Both the ATP and the WTA are winding up their sojourns in Asia. The WTA will return for it’s end of year events in Zuhai and Singapore while the ATP will end it’s year on indoor courts in Europe.
We’re several years into what is now called the Asian Swing, enough time to evaluate the growth of the sport especially in China. Japan has had high level women’s and men’s tournaments for awhile as evidenced by it’s “Prince of Tennis” anime cartoon. It’s the addition of China, and that country’s stated goal of adding a fifth Slam to the tennis calendar. As we know the Australian Open has rebranded itself the Asian Pacific Slam and it’s my opinion that the Australian Open isn’t going anywhere anytime soon.
Will Beijing, Shanghai or maybe Wuhan be upgraded? That remains to be seen. Of the three only Beijing brings both tours to one place. It’s also questionable whether a Slam so soon after the US Open is feasible. Travel stress would affect the players and the time differences will affect the number of viewers in countries that are outside of the Asia Pacific rim.
The other problem that stares you in the face is the lack of butts in the seats. The venues themselves are beautiful. Shanghai’s lotus style main court is architecturally beautiful and is my personal favorite but all of the tennis venues in China have their own “specialness”. The only thing missing is fans. These are huge stadiums and the visuals are horrible when the camera pans the venue and the fans are maybe two to three rows deep around the edge of the court, if that. It’s also obvious that the problem isn’t unique to one tour. Both tours have had their best playing to empty stadiums.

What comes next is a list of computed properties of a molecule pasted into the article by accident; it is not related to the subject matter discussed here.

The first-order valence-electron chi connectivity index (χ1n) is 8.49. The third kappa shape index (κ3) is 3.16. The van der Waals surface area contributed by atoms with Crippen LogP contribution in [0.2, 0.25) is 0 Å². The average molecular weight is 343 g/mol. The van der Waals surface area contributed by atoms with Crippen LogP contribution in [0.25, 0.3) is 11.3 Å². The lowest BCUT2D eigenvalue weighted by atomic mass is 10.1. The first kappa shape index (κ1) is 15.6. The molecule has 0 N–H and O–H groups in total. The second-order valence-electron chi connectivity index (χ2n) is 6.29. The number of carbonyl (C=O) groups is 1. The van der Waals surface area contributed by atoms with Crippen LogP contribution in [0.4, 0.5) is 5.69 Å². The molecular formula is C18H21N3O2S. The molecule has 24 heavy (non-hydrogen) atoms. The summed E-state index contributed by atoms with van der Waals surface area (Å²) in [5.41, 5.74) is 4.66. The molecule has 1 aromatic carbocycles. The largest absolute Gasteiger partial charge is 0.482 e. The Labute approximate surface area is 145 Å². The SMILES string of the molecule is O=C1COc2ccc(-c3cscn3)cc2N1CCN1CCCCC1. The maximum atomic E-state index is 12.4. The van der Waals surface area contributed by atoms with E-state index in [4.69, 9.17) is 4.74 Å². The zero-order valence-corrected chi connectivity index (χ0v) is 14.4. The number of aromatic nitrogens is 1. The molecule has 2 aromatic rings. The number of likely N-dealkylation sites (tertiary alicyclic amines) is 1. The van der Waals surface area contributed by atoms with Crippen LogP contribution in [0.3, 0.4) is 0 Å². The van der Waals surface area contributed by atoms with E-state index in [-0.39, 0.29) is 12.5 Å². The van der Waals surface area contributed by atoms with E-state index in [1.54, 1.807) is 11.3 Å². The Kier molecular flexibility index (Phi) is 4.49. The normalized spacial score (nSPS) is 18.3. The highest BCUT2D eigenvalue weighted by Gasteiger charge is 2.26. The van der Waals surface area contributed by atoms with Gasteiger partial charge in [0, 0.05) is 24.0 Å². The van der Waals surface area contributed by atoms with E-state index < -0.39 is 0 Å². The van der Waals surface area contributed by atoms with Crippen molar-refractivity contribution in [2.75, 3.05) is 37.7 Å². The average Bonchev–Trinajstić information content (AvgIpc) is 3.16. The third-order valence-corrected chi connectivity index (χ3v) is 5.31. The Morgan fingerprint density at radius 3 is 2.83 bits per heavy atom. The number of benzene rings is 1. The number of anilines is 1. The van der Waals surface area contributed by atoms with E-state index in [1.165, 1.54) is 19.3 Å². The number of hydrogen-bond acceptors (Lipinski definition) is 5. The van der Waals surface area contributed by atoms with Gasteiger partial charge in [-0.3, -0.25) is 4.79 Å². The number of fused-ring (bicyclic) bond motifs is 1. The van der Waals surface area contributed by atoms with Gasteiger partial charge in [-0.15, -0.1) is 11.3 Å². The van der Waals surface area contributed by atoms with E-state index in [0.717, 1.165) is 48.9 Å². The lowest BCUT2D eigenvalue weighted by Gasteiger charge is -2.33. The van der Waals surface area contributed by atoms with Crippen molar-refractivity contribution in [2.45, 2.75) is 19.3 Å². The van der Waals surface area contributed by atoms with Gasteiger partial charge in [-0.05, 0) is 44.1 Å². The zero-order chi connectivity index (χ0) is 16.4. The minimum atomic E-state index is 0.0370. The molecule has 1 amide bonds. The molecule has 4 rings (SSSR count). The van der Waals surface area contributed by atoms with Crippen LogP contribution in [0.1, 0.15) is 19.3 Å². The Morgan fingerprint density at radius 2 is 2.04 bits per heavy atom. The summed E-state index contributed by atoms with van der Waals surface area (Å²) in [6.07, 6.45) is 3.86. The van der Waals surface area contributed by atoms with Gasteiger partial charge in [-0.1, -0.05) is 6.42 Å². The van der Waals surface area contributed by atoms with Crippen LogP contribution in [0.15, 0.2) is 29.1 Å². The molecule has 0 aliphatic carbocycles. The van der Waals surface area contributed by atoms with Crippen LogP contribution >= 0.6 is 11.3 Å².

When thinking about tennis lackluster performance in China so far I remind myself about how the Chinese dealt with ice skating. Their first athletes in the sport were pretty bad but now they’re at the pinnacle of the sport. Right now it appears that the women are progressing ahead of the men but there doesn’t seem to be any one ready to make the break through yet. Time will tell. Until that happens I think things will stay as they are with crowds in Japan and to a lesser extent in South Korea but low attendance in China.
This and That
Not one, but two British newspapers weighed in on the shameful displays put on by World Team Tennis in regards to Maria Sharapova . If you haven’t read either article here are the links.
The first is by US based sports writer Andrew Jerell Jones.
The second is by a British bases sports writer Oliver Brown.
Not one US sports outlet found it in his or her best interests to call the event what it really was – a blot on the sport of tennis and a slap in the face to clean athletes everywhere.
Tennis Channel acted as if the suspended doper was coming back from an injury related sabbatical and not still serving a doping suspension.
Despite the disgraceful behavior by the USTA, the WTA and Head there is an individual who if it wasn’t for her status as the mother of women’s tennis would’ve been raked mercilessly over the coals by fans. I have no idea why she, or anyone involved thought this was the best thing to do for the sport they love. I just hope they all wnet home and scrubbed the dirt off when the event was over.
It’s one thing when a fan site high handedly bans all discussion of the subject. It’s another when the pro’s, who know better, try to help a doper sweep her offenses away.
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